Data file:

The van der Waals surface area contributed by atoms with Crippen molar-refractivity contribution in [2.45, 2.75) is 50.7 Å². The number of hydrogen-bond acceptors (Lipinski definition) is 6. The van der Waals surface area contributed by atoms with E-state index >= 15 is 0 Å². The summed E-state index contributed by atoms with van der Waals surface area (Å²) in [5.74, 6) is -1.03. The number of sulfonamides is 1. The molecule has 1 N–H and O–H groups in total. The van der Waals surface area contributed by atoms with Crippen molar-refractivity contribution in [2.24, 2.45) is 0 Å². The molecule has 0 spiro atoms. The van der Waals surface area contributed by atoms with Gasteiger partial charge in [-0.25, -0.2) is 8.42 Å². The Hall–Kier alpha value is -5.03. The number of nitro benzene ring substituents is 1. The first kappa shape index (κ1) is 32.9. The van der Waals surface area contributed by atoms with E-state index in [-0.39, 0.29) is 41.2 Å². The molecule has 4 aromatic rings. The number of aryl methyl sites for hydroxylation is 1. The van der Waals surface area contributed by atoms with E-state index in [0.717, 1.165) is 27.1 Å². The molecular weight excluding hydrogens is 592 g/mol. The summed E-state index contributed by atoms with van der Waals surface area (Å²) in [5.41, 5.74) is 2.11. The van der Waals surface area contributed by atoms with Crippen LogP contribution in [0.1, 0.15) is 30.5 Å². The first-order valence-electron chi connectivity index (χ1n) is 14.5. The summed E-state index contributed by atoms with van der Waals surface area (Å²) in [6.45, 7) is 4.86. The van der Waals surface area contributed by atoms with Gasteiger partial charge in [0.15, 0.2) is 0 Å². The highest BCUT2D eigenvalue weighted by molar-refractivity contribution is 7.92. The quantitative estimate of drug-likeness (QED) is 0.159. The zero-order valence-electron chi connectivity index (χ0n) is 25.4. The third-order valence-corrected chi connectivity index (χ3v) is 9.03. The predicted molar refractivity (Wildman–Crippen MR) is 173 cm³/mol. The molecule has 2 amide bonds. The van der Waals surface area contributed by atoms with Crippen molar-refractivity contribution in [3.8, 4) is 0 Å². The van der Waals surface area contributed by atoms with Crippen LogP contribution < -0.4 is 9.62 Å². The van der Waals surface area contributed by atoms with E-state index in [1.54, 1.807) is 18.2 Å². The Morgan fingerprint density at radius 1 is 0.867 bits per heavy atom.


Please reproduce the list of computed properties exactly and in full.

The van der Waals surface area contributed by atoms with Crippen molar-refractivity contribution in [2.45, 2.75) is 50.7 Å². The number of hydrogen-bond acceptors (Lipinski definition) is 6. The van der Waals surface area contributed by atoms with E-state index >= 15 is 0 Å². The summed E-state index contributed by atoms with van der Waals surface area (Å²) in [5.74, 6) is -1.03. The number of sulfonamides is 1. The molecule has 1 N–H and O–H groups in total. The van der Waals surface area contributed by atoms with Crippen molar-refractivity contribution in [2.24, 2.45) is 0 Å². The molecule has 0 spiro atoms. The van der Waals surface area contributed by atoms with Gasteiger partial charge in [-0.25, -0.2) is 8.42 Å². The Hall–Kier alpha value is -5.03. The number of nitro benzene ring substituents is 1. The first kappa shape index (κ1) is 32.9. The van der Waals surface area contributed by atoms with E-state index in [-0.39, 0.29) is 41.2 Å². The molecule has 4 aromatic rings. The number of aryl methyl sites for hydroxylation is 1. The van der Waals surface area contributed by atoms with E-state index in [0.717, 1.165) is 27.1 Å². The molecular weight excluding hydrogens is 592 g/mol. The summed E-state index contributed by atoms with van der Waals surface area (Å²) in [5.41, 5.74) is 2.11. The van der Waals surface area contributed by atoms with Crippen LogP contribution in [0.1, 0.15) is 30.5 Å². The first-order valence-electron chi connectivity index (χ1n) is 14.5. The summed E-state index contributed by atoms with van der Waals surface area (Å²) in [6.45, 7) is 4.86. The van der Waals surface area contributed by atoms with Gasteiger partial charge in [0.15, 0.2) is 0 Å². The highest BCUT2D eigenvalue weighted by molar-refractivity contribution is 7.92. The quantitative estimate of drug-likeness (QED) is 0.159. The zero-order valence-electron chi connectivity index (χ0n) is 25.4. The third-order valence-corrected chi connectivity index (χ3v) is 9.03. The predicted molar refractivity (Wildman–Crippen MR) is 173 cm³/mol. The molecule has 2 amide bonds. The van der Waals surface area contributed by atoms with Crippen molar-refractivity contribution in [3.8, 4) is 0 Å². The van der Waals surface area contributed by atoms with Crippen LogP contribution < -0.4 is 9.62 Å². The van der Waals surface area contributed by atoms with E-state index in [1.54, 1.807) is 18.2 Å². The Morgan fingerprint density at radius 1 is 0.867 bits per heavy atom.